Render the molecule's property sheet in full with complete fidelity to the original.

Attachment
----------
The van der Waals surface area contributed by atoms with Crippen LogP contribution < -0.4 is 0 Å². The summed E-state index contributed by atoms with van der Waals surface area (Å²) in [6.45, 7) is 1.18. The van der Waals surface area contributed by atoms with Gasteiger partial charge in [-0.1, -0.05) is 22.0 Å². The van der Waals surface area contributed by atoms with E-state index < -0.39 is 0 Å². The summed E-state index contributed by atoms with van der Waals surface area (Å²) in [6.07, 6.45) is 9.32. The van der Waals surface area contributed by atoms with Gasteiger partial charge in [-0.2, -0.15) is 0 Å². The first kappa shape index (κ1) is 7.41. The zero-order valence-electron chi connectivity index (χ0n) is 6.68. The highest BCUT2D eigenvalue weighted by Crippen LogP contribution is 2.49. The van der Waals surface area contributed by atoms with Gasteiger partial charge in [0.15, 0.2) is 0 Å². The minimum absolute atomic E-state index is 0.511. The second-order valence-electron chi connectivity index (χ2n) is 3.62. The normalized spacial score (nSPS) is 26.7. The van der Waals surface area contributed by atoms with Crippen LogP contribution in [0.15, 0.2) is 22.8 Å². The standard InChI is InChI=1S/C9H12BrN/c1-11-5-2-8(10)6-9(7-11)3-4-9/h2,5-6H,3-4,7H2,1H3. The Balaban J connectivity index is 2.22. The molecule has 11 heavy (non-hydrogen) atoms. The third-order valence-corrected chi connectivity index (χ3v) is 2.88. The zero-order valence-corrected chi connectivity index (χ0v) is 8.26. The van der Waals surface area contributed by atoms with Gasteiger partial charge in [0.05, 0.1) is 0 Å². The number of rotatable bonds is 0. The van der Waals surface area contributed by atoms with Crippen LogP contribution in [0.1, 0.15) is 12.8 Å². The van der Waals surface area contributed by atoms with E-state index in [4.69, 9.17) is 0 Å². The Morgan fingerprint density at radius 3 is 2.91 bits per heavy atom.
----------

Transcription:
The van der Waals surface area contributed by atoms with Crippen LogP contribution < -0.4 is 0 Å². The summed E-state index contributed by atoms with van der Waals surface area (Å²) in [6.45, 7) is 1.18. The van der Waals surface area contributed by atoms with Gasteiger partial charge in [-0.1, -0.05) is 22.0 Å². The van der Waals surface area contributed by atoms with E-state index < -0.39 is 0 Å². The summed E-state index contributed by atoms with van der Waals surface area (Å²) in [6.07, 6.45) is 9.32. The van der Waals surface area contributed by atoms with Gasteiger partial charge in [-0.2, -0.15) is 0 Å². The first kappa shape index (κ1) is 7.41. The zero-order valence-electron chi connectivity index (χ0n) is 6.68. The highest BCUT2D eigenvalue weighted by Crippen LogP contribution is 2.49. The van der Waals surface area contributed by atoms with Gasteiger partial charge in [0.15, 0.2) is 0 Å². The minimum absolute atomic E-state index is 0.511. The second-order valence-electron chi connectivity index (χ2n) is 3.62. The normalized spacial score (nSPS) is 26.7. The van der Waals surface area contributed by atoms with Crippen LogP contribution in [0.15, 0.2) is 22.8 Å². The standard InChI is InChI=1S/C9H12BrN/c1-11-5-2-8(10)6-9(7-11)3-4-9/h2,5-6H,3-4,7H2,1H3. The Balaban J connectivity index is 2.22. The molecule has 11 heavy (non-hydrogen) atoms. The third-order valence-corrected chi connectivity index (χ3v) is 2.88. The zero-order valence-corrected chi connectivity index (χ0v) is 8.26. The van der Waals surface area contributed by atoms with Gasteiger partial charge in [0.05, 0.1) is 0 Å². The number of rotatable bonds is 0. The van der Waals surface area contributed by atoms with Crippen LogP contribution in [0.1, 0.15) is 12.8 Å². The van der Waals surface area contributed by atoms with E-state index in [4.69, 9.17) is 0 Å². The Morgan fingerprint density at radius 3 is 2.91 bits per heavy atom.